Children's Healthcare of Atlanta, Inc., Georgia Child Traumatic Stress Initiative
The Georgia Child Traumatic Stress Initiative is a partnership between the Stephanie V. Blank Center for Safe and Healthy Children (CSHC) and the Department of Psychiatry and Behavioral Sciences of Emory University School of Medicine. The objectives of the project are to do the following: (1) provide trauma-informed services—including TraumaFocused Cognitive Behavioral Therapy (TF-CBT) and Parent-Child Interaction Therapy (PCIT)—to children and adolescents in metropolitan Atlanta; (2) offer webinars on mental health topics to child service agencies in the Atlanta community; (3) provide training in TF-CBT and mentoring in the application of evidence-based practices to multiple small groups of mental health providers who serve child victims of abuse/neglect in rural and underserved areas of north Georgia; and (4) develop and pilot a TF-CBT telemental health service to provide therapy to traumatized children and their families in rural and underserved areas of Georgia.
Children's Home Society of Florida, Trauma Recovery Initiative
The Children’s Home Society of Florida (CHS) in partnership with the University of South Florida (USF) will enhance trauma informed care throughout the state of Florida at a Child and Family, Organizational, and System over the next 5 years. We will be providing EBPs to children in local schools specifically using the Real Life Heroes Model. The children, ranging in age from 6 – 12, will have experienced, abuse, neglect, military trauma, or an unidentified trauma related to chronic traumatic experiences over their lifetime. We will be partnering with 7 local Title 1 schools, with the goal of adding 2 schools by the end of the grant cycle. Real Life Heroes will be implemented through individual and family therapy. Organizationally, we will continue to implement TFCBT, CPP, PCIT, and the Sanctuary Model throughout the state, offering trainings in these EBPs to CHS Divisions throughout the state. Systematically, we will be engaging and leading a community-wide, cross-sector group that will identify and mobilize a holistic set of resources to aid children who have or at-risk of experiencing trauma. The group will also promote a community wide campaign in trauma awareness, using the resources of the NCTSN and a collaboration with a Category 2 site.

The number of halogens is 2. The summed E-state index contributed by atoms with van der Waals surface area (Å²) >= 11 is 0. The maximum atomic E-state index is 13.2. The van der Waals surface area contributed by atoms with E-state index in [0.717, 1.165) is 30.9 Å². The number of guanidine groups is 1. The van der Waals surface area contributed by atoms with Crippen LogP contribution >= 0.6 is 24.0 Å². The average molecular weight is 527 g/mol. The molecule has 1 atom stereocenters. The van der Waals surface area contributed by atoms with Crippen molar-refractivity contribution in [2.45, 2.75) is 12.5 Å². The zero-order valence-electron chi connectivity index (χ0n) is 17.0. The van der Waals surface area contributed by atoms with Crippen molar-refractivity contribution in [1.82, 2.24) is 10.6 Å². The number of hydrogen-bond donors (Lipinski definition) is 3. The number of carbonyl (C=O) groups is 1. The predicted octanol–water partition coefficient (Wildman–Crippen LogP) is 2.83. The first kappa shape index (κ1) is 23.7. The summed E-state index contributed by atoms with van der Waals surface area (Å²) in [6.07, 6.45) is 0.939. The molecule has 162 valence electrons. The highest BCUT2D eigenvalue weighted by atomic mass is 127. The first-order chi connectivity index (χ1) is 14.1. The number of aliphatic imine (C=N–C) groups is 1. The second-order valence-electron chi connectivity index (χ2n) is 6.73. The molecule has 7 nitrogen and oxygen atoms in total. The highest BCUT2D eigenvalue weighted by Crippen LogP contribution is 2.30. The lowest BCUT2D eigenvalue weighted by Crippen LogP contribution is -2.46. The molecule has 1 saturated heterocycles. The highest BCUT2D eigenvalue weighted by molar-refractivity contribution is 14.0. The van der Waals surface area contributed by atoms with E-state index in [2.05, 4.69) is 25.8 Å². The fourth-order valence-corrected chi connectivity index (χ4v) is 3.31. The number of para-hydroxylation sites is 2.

Children's Hospital Boston, Advancing Treatment and Services for Refugee Children and Adolescents
The Boston Children's Hospital Refugee Trauma and Resilience Center works to provide national expertise in the area of Refugee Displacement and War Zone Trauma/Refugee Health and Resettlement Agencies (Refugee Trauma). The purpose of this project is to address behavioral health disparities for refugee children, adolescents, and families across the nation by developing, disseminating, and supporting strategies that enhance access, service use, and outcomes for this population. The specific goals that comprise this work include: (1) supporting the development and implementation of effective trauma interventions and approaches for refugee children; (2) developing training protocols and products to support dissemination and replication of effective interventions and approaches in communities across the nation; (3) developing and disseminating evidence-supported products in refugee trauma; (4) developing and delivering trainings across systems and providers; (5) collaborating within the network to promote understanding of the culture and special needs of refugee children and families; and (6) providing national and community leadership on child refugee trauma.
Children's Hospital Los Angeles, Center for Transyouth Health and Development
The Division of Adolescent and Young Adult Medicine provides trauma training and trauma-focused multi-agency clinical supervision to clinical and other direct service staff working with youth experiencing homelessness. Clinical staff provide individual and group interventions, largely based on Seeking Safety, to Medicaid eligible adolescents ages 12 – 21.
Children's Hospital of The King's Daughters, Inc.: Child Abuse Program